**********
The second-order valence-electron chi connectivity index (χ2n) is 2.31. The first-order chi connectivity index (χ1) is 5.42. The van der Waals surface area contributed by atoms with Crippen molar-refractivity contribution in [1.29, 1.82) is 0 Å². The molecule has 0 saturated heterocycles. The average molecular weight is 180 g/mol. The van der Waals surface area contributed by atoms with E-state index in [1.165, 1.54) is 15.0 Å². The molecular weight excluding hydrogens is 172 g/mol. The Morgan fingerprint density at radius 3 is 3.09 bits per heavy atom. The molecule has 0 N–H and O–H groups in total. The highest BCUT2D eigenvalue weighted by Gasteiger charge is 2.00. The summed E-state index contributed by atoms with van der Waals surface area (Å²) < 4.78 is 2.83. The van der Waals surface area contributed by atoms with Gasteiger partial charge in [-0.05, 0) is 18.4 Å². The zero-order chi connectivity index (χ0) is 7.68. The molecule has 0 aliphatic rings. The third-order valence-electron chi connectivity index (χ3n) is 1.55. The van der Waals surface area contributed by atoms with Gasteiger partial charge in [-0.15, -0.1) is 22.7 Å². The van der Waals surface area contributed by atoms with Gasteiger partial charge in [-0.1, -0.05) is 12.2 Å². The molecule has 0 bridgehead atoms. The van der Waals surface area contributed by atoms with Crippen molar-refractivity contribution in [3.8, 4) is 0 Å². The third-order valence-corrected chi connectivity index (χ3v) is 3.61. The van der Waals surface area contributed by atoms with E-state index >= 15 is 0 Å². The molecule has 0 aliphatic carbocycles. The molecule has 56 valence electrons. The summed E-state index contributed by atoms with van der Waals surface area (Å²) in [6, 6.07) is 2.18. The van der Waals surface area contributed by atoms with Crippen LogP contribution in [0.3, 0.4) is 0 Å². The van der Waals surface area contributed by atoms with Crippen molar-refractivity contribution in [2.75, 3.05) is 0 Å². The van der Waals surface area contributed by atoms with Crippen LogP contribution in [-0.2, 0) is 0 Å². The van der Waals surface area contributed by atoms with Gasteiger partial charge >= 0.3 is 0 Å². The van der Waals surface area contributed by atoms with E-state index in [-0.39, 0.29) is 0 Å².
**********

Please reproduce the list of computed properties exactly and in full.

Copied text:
The second-order valence-electron chi connectivity index (χ2n) is 2.31. The first-order chi connectivity index (χ1) is 5.42. The van der Waals surface area contributed by atoms with Crippen molar-refractivity contribution in [1.29, 1.82) is 0 Å². The molecule has 0 saturated heterocycles. The average molecular weight is 180 g/mol. The van der Waals surface area contributed by atoms with E-state index in [1.165, 1.54) is 15.0 Å². The molecular weight excluding hydrogens is 172 g/mol. The Morgan fingerprint density at radius 3 is 3.09 bits per heavy atom. The molecule has 0 N–H and O–H groups in total. The highest BCUT2D eigenvalue weighted by Gasteiger charge is 2.00. The summed E-state index contributed by atoms with van der Waals surface area (Å²) < 4.78 is 2.83. The van der Waals surface area contributed by atoms with Gasteiger partial charge in [-0.05, 0) is 18.4 Å². The zero-order chi connectivity index (χ0) is 7.68. The molecule has 0 aliphatic rings. The third-order valence-electron chi connectivity index (χ3n) is 1.55. The van der Waals surface area contributed by atoms with Gasteiger partial charge in [-0.15, -0.1) is 22.7 Å². The van der Waals surface area contributed by atoms with Gasteiger partial charge in [-0.1, -0.05) is 12.2 Å². The molecule has 0 bridgehead atoms. The van der Waals surface area contributed by atoms with Crippen molar-refractivity contribution in [3.8, 4) is 0 Å². The third-order valence-corrected chi connectivity index (χ3v) is 3.61. The van der Waals surface area contributed by atoms with E-state index >= 15 is 0 Å². The molecule has 0 aliphatic carbocycles. The molecule has 56 valence electrons. The summed E-state index contributed by atoms with van der Waals surface area (Å²) in [6, 6.07) is 2.18. The van der Waals surface area contributed by atoms with Crippen LogP contribution in [0.3, 0.4) is 0 Å². The van der Waals surface area contributed by atoms with Crippen molar-refractivity contribution in [2.75, 3.05) is 0 Å². The van der Waals surface area contributed by atoms with Crippen LogP contribution in [-0.2, 0) is 0 Å². The van der Waals surface area contributed by atoms with Gasteiger partial charge >= 0.3 is 0 Å². The van der Waals surface area contributed by atoms with E-state index in [-0.39, 0.29) is 0 Å².